NPR’s new website, launched this week, contained a significant addition: “Center Stage,” its new ad module. For one full day per week, NPR promises to give a sponsor prime real estate halfway down the homepage in a custom-built 1070 pixels by 380 pixels ad, according to Digiday. The first advertiser signed on is Squarespace.
This design change wasn’t just made to alleviate the problems of banner ads, one of which is that more than half do not appear. Center Stage will also address some issues NPR’s encountered as programmatic advertising popularizes. For instance, the FCC prohibits certain types of ads, such as those promoting based on price or on sweepstakes. And with the rise of automated advertising sales, it’s become increasingly difficult for NPR to convince brands to modify their ads to meet these guidelines, Digiday reported.
“The banner business is getting difficult because everything is moving to programmatic,” Bryan Moffett, vice president of digital strategy and ad operations at National Public Media, told Digiday. “There’s not a chance to get the advertiser to change the banner for you. They’re not willing to do the work to make it happen.”
Unlike some other publications, NPR won’t produce the sponsored content for Center Stage. But the module will allow for long-form content, specifically videos that exceed one minute. Moffett told Digiday the units sell for $50,000, and he expects each will get about 2 million views per day.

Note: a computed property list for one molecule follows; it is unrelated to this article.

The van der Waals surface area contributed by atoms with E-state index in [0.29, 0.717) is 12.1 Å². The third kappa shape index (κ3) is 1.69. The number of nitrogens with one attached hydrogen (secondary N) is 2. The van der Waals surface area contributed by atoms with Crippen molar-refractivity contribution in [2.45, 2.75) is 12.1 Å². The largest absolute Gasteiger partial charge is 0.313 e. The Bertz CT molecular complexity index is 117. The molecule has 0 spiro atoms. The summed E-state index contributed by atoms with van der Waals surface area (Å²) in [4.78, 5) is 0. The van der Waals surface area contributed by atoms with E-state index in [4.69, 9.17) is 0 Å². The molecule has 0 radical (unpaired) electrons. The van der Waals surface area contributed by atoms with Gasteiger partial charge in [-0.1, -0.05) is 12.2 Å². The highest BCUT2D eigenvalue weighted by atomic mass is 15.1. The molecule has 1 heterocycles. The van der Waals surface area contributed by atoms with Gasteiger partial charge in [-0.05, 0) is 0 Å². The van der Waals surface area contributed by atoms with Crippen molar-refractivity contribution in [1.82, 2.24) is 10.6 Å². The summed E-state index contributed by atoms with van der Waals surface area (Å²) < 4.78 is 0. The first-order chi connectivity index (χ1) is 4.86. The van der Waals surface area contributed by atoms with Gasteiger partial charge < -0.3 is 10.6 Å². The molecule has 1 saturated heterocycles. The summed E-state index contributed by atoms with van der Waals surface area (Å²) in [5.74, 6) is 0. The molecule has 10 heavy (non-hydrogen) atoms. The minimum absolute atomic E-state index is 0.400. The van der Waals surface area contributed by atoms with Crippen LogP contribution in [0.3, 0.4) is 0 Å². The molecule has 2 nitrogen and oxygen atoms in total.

“What we’re trying to do is make something more noticeable, which for us means more interesting,” he said.
The New York Times’ Idea Lab, which was assembled to innovate advertising at the newspaper, is also working to incorporate custom-built ads. In The Times’ newest immersive, multimedia piece, “The Jockey,” the team prepared four weeks in advance to make advertisements more seamless than they were for “Snow Fall,” Ad Age reported.
With “Snow Fall,” banner ads between paragraphs obstructed the reading experience (see photo, left). But with “The Jockey,” a BMW logo follows readers throughout the story, and ads pop up at the end of each chapter (photo, right).
“This time, we learned from our mistakes,” Tracy Quitasol, executive director of Idea Lab, told Ad Age.
The Times shopped around for a sponsor who was willing to sign on without knowledge of when the article would be published, what it would look like and how its ads would appear. BMW made the purchase with knowledge only of the topic.
“It’s brave and shows a trust for our brand,” Quitasol said.
The Times did not discuss the price of the ad package, but, based on the success of “Snow Fall,” the piece may likely go viral and boost BMW’s visibility. Ad Age noted that “Snow Fall” got 3.5 million page views in just a few days.
As The Times has another “special project” on the way, Quitasol said that “the goal is to make this more repeatable.”